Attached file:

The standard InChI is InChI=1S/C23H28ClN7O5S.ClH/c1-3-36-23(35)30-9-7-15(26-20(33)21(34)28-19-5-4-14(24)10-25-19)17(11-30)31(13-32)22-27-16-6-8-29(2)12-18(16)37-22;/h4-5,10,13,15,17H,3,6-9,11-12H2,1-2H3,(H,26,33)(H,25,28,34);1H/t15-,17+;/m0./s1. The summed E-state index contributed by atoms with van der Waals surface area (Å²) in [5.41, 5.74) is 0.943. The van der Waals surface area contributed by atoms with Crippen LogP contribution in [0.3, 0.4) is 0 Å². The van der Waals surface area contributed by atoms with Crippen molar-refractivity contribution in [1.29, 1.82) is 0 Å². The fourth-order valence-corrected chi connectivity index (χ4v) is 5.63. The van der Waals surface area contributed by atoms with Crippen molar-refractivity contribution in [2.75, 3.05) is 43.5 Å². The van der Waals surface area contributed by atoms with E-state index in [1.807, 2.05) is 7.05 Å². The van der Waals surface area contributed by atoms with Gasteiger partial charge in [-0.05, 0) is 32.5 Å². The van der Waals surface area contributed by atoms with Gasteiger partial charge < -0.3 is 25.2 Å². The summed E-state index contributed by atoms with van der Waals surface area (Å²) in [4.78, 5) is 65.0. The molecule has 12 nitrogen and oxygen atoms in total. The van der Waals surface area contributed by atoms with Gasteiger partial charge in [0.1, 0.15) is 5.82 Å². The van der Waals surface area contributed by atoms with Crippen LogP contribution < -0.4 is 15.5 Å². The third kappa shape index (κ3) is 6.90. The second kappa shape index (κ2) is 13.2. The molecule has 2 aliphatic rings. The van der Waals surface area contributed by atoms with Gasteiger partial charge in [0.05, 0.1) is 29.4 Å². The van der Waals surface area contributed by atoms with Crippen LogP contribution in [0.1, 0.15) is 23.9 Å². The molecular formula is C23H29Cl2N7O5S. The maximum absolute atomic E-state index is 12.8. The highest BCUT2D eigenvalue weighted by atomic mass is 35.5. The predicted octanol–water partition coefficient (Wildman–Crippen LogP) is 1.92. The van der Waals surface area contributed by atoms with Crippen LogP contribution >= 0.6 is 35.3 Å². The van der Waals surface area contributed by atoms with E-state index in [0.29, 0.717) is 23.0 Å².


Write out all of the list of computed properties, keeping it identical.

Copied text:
The standard InChI is InChI=1S/C23H28ClN7O5S.ClH/c1-3-36-23(35)30-9-7-15(26-20(33)21(34)28-19-5-4-14(24)10-25-19)17(11-30)31(13-32)22-27-16-6-8-29(2)12-18(16)37-22;/h4-5,10,13,15,17H,3,6-9,11-12H2,1-2H3,(H,26,33)(H,25,28,34);1H/t15-,17+;/m0./s1. The summed E-state index contributed by atoms with van der Waals surface area (Å²) in [5.41, 5.74) is 0.943. The van der Waals surface area contributed by atoms with Crippen LogP contribution in [0.3, 0.4) is 0 Å². The van der Waals surface area contributed by atoms with Crippen molar-refractivity contribution in [1.29, 1.82) is 0 Å². The fourth-order valence-corrected chi connectivity index (χ4v) is 5.63. The van der Waals surface area contributed by atoms with Crippen molar-refractivity contribution in [2.75, 3.05) is 43.5 Å². The van der Waals surface area contributed by atoms with E-state index in [1.807, 2.05) is 7.05 Å². The van der Waals surface area contributed by atoms with Gasteiger partial charge in [-0.05, 0) is 32.5 Å². The van der Waals surface area contributed by atoms with Gasteiger partial charge < -0.3 is 25.2 Å². The summed E-state index contributed by atoms with van der Waals surface area (Å²) in [4.78, 5) is 65.0. The molecule has 12 nitrogen and oxygen atoms in total. The van der Waals surface area contributed by atoms with Gasteiger partial charge in [0.1, 0.15) is 5.82 Å². The van der Waals surface area contributed by atoms with Crippen LogP contribution < -0.4 is 15.5 Å². The third kappa shape index (κ3) is 6.90. The second kappa shape index (κ2) is 13.2. The molecule has 2 aliphatic rings. The van der Waals surface area contributed by atoms with Gasteiger partial charge in [0.05, 0.1) is 29.4 Å². The van der Waals surface area contributed by atoms with Crippen LogP contribution in [0.1, 0.15) is 23.9 Å². The molecular formula is C23H29Cl2N7O5S. The maximum absolute atomic E-state index is 12.8. The highest BCUT2D eigenvalue weighted by atomic mass is 35.5. The predicted octanol–water partition coefficient (Wildman–Crippen LogP) is 1.92. The van der Waals surface area contributed by atoms with Crippen LogP contribution >= 0.6 is 35.3 Å². The van der Waals surface area contributed by atoms with E-state index in [0.29, 0.717) is 23.0 Å².